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What's wrong with this sentence?

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Hey, editors (and anyone else who reads this), I?m going to show you a sentence from something that I recently edited. It?s part of the narrator?s description of a series of pool games in which he and his partner were competing against another pair of players.

What, if anything, would you change in the following sentence?: After four games, we were ahead by one.

Maybe I?m just dense, but I?m in good company. Only Eric of our crew spotted the problem, and all of them read that chapter before I sent it back to the author. I had read that sentence several times without catching the error, but Eric saw it the first time and only he read it. He said, ?Dude, you gotta change that. It?s dumb!? So, I changed it, saving myself some embarrassment.

You guys will probably see the problem immediately, but I let it slip right past me.


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What, if anything, would you change in the following sentence?: After four games, we were ahead by one.

From a readability standpoint you're missing a word: one WHAT? (game, point, etc). If the reader can't clearly figure it out, then it's not good. There is no technical fault with the sentence though.

From a technicality, I'd have missed it too but VWL caught it. There's no way I'm that good of an editor :)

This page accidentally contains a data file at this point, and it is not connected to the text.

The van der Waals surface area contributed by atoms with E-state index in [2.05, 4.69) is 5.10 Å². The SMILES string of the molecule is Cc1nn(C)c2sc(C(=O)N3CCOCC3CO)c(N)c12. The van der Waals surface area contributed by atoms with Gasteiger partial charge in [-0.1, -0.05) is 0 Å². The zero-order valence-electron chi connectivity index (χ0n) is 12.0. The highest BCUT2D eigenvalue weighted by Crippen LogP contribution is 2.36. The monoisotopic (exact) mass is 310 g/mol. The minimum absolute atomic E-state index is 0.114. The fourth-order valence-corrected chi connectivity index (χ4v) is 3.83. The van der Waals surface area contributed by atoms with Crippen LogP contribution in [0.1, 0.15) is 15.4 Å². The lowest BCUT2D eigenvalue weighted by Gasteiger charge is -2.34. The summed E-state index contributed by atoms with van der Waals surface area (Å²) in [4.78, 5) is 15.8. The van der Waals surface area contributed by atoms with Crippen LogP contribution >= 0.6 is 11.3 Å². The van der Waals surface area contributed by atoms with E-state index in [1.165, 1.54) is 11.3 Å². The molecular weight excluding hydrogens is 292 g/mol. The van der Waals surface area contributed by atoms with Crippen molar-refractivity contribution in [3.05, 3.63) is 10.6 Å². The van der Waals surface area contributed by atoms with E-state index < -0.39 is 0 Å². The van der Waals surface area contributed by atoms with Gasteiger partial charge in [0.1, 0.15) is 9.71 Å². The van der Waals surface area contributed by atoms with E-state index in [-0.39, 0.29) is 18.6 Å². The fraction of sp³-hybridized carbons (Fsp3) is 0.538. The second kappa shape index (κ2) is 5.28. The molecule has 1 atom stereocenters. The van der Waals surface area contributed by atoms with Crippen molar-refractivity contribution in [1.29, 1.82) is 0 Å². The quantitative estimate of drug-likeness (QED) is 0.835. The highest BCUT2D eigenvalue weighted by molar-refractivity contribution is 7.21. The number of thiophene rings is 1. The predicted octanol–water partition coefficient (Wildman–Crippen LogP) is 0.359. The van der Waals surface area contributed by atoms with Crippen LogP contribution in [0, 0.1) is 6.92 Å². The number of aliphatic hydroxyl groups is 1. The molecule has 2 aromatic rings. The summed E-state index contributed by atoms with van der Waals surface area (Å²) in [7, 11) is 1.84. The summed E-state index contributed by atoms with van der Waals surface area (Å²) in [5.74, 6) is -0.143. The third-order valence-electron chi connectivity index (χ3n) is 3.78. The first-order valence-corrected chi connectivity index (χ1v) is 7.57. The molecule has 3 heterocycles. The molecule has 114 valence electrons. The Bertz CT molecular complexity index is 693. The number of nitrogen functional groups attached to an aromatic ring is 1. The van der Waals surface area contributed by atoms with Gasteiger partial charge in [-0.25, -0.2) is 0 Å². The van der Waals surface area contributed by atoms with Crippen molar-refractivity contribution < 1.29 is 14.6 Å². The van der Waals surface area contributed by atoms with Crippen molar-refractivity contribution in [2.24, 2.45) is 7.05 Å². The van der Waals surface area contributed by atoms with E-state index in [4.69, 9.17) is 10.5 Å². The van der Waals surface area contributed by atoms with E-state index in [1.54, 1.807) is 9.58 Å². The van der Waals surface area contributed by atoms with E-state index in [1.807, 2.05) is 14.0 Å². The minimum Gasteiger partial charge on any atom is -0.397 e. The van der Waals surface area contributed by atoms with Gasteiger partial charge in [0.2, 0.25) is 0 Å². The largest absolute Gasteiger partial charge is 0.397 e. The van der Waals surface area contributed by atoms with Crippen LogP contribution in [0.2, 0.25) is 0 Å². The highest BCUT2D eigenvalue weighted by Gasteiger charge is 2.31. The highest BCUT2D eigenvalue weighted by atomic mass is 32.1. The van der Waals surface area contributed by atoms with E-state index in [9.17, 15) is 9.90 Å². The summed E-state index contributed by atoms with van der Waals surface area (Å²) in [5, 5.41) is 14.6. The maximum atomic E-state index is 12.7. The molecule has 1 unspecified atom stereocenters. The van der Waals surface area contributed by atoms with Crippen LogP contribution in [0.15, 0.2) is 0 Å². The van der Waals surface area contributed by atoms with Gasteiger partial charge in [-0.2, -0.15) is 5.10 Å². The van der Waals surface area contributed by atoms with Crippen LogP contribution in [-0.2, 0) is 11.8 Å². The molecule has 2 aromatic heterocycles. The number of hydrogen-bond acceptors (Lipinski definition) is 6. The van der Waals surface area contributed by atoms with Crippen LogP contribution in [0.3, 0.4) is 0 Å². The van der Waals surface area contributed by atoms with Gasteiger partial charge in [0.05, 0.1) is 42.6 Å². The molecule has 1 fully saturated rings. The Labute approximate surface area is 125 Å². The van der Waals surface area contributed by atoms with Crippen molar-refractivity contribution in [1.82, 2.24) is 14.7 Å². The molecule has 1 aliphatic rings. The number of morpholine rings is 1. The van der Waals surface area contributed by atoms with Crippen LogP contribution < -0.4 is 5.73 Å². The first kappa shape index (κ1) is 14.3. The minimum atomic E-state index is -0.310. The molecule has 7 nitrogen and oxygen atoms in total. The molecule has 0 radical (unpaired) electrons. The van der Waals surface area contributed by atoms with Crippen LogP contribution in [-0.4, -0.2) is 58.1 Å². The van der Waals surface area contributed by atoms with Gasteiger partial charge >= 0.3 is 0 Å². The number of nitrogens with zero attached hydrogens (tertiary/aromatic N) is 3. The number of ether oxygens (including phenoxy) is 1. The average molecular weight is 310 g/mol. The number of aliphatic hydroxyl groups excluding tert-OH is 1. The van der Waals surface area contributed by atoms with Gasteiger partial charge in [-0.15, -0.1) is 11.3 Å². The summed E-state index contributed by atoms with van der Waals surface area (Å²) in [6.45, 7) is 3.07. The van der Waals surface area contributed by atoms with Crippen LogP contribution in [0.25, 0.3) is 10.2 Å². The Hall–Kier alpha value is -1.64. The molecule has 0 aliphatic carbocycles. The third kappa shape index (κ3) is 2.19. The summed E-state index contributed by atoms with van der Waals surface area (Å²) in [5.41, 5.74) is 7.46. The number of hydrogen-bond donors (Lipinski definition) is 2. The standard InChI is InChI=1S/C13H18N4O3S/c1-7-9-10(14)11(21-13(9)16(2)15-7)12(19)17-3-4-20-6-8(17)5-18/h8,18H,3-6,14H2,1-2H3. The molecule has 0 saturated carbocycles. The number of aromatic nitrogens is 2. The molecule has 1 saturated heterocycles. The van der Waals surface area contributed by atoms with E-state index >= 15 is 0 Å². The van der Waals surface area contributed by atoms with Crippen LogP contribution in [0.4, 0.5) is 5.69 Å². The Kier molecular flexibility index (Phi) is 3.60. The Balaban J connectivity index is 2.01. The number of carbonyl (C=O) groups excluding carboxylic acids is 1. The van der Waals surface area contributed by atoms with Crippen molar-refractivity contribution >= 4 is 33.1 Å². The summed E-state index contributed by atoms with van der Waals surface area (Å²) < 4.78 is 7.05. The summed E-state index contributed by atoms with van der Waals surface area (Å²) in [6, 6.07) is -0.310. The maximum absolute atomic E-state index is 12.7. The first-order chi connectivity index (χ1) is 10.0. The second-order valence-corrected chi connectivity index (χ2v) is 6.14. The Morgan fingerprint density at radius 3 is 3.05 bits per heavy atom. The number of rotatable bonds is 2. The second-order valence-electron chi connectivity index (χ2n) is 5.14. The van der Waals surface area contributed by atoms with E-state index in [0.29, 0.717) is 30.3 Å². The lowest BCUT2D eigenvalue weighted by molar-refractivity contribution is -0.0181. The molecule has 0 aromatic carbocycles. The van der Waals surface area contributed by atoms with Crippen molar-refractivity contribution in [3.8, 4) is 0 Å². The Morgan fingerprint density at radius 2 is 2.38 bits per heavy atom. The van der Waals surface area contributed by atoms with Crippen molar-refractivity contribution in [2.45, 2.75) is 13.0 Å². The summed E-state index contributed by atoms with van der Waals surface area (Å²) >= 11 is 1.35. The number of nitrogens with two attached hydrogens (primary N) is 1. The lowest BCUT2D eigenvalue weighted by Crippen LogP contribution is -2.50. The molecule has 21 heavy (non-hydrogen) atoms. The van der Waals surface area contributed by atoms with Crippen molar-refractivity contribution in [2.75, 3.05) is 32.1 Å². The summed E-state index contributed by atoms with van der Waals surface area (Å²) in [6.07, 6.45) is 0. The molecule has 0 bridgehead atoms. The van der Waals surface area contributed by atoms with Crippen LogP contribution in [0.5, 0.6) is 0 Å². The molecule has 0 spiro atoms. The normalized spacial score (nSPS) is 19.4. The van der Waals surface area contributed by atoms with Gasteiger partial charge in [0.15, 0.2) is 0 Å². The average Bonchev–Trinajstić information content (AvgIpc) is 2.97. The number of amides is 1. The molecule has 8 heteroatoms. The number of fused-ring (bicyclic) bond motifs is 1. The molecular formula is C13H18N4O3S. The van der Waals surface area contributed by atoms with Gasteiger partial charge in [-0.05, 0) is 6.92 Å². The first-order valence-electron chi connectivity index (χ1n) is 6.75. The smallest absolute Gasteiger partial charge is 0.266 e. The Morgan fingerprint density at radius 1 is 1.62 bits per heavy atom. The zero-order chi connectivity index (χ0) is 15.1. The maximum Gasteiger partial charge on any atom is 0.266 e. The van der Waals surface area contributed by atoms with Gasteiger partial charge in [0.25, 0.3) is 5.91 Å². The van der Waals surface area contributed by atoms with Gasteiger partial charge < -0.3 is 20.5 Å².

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Depending on the game, basketball, baseball or soccer for instance, the meaning is clear to someone who is familiar with the jargon of the game. Someone who is not might be lost.

I think that VWL and WBS are right. Add the word game and it should clear up any confusion.

The New Orleans Saints (3-8 ) are so far behind the Carolina Panthers (8-3) in the divisional standings that they'll be hard pressed to catch them anytime this decade. :sad5:

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Aaron did state it was in the context of a series of pool games. I interpreted this as games on a pool table, (aka billiard or snooker table), rather than games in a pool. Given it was only one sentence extracted from a larger story, I went for the logical option rather than the perverse one.

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Thanks for your replies. I'm glad vwl posted only 19 minutes after I presented the problem. That slowed Eric's bragging. :D

I could have made the situation more clear to you by explaining that the four guys are playing 8-ball on a pool table. The winning team will be the one that wins the most games. The number of games played is not relevant at that point, so I changed that number to three, making it possible for one team to be ahead by one.

Thanks again,


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What, if anything, would you change in the following sentence?: After four games, we were ahead by one.

I'm not an 'editor', but as far as clarity is concerned your sentence is fine. It is not a sentence that can be used outside of an appropriate context, but the word 'one' in the sentence refrences back to the last noun, 'game', making the sentence clear. You are writing for an english-speaking audience, most of whom will know the meaning of the sentence and that 'one' refers to the number of games you are ahead.